Barend de Wet was born in Boksburg in 1956, and towards his untimely death had long become an emblematic figure of the artist, the possibilities of the playfulness in the creative act and the ostensible freedoms of an artistic life within the city of Cape Town where he was based. De Wet’s oeuvre, straddling nearly forty years, encompasses traditional sculptural media mostly in metal work, performances involving nudism, craft skills and fanatical hobbyism, and wall-based ‘knittings’, gaudy coloured canvasses comically clothed in knitting, crochet and embroidery.
Winner of the Volkskas Atelier Award in 1990, De Wet dropped out of an architecture course at the University of the Witwatersrand, Johannesburg, to study Fine Art at the Michaelis School of Art, University of Cape Town, graduating in 1983. He held his first solo exhibition Toying with art at the Old Castle Brewery in Woodstock, Cape Town, in 1985. Two of his most iconic works were made in 1996, the first, Art disguised as pasta involved De Wet preparing, in an empty storefront in Troyville, Johannesburg, as hosted by FIG Gallery, fresh pasta hung out in lines whilst dressed in chef’s whites. The work comments on food preparation as having an innate sculptural component, whilst the transposition and decontextualisation of this activity from the kitchen becomes an artistic gesture of mock Art Povera in itself. The second work art is Life: homage to Michelangelo, Rodin, Camille Claudel and my wife was De Wet official resignation from the art world through the birth announcement of his son in the form of a photographic postcard depicting the new-born on a pedestal.
During 1998, along with artist Peet Pienaar with whom he frequently collaborated in the 1990s, he established the Museum of Temporary Art at his hotel, The Grand, in Observatory. Here he continued his obdurate battle against the intellectualisms of art, favouring honest gestures imbued with visual puns and Duchampian mischief. Before his return to commercial art galleries with three solo exhibitions at SMAC Gallery’s branches in Stellenbosch and Cape Town from 2010 onwards, De Wet followed various pursuits, including being a model for Issey Miyake and David West, a beekeeper, a Masters World record holder in yo-yoing, a serial tattooist and an innate exhibitionist.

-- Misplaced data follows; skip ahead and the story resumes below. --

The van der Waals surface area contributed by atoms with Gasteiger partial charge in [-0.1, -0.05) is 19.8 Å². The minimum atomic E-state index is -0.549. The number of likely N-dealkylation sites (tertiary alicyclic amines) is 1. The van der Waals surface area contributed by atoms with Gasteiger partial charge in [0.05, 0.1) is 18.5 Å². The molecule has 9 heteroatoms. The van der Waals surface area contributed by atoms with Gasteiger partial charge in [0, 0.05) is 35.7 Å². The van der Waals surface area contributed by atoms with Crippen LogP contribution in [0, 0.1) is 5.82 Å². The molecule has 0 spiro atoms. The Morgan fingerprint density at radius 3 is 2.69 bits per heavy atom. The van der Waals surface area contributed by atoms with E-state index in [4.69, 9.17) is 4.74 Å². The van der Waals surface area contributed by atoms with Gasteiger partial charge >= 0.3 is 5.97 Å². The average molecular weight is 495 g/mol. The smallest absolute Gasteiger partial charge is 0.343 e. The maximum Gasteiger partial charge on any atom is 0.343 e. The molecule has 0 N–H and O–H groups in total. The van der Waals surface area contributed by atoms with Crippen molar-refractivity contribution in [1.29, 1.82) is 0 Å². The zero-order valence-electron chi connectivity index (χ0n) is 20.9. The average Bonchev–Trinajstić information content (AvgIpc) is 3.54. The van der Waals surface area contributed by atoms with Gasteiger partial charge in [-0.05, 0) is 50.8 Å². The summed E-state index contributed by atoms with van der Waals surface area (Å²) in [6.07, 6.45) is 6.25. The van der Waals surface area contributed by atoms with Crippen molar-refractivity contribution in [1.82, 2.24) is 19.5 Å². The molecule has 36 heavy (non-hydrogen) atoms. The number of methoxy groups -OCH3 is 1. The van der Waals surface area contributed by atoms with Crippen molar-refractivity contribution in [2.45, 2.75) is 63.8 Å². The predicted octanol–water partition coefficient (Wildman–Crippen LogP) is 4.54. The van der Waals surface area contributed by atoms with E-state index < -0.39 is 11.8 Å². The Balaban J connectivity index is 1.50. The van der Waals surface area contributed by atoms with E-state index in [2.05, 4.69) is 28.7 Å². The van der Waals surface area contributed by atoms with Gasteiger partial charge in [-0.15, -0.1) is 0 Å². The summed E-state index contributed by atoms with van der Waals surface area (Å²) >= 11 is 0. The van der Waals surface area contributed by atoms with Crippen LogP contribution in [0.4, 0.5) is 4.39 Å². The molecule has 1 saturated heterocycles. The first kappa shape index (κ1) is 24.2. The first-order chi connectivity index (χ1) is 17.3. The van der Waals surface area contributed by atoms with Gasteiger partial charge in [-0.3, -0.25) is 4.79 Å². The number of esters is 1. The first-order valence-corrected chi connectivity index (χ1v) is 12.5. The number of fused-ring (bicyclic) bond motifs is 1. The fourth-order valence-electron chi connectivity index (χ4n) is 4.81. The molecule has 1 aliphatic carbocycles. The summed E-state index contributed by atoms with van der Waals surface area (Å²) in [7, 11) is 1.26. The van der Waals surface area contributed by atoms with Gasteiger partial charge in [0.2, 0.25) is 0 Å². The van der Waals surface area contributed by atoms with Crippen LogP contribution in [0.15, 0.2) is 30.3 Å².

Amongst several exhibitions his work was included in the 1994 São Paulo Biennale, Dada South? Exploring Dada Legacies in South African Art 1960s to the present co-curated by Kathryn Smith and Roger van Wyk at the IZIKO South African National Gallery in 2009, and the screening The Film Will Always Be You: South African Artists on Screen co-curated by Zoe Whitley and Abrie Fourie at Tate Modern, London, in 2015.
Often inhabiting the position of the ‘wise fool’, and continually reinventing his practice through generosity and surprise, De Wet, according to Kathryn Smith who penned his monograph in 2010, “operated with stunning agility in the interface between contemporary art, material culture and social networks. He is everywhere and nowhere at once”. His legacy is perhaps best articulated by Smith stating “throughout his career, De Wet has consistently opened up spaces for possibility for future creative action in a context of production with very specific local conditions.” 
 Kathryn Smith. 2010. Barend de Wet. SMAC Art Gallery. Stellenbosch. ↵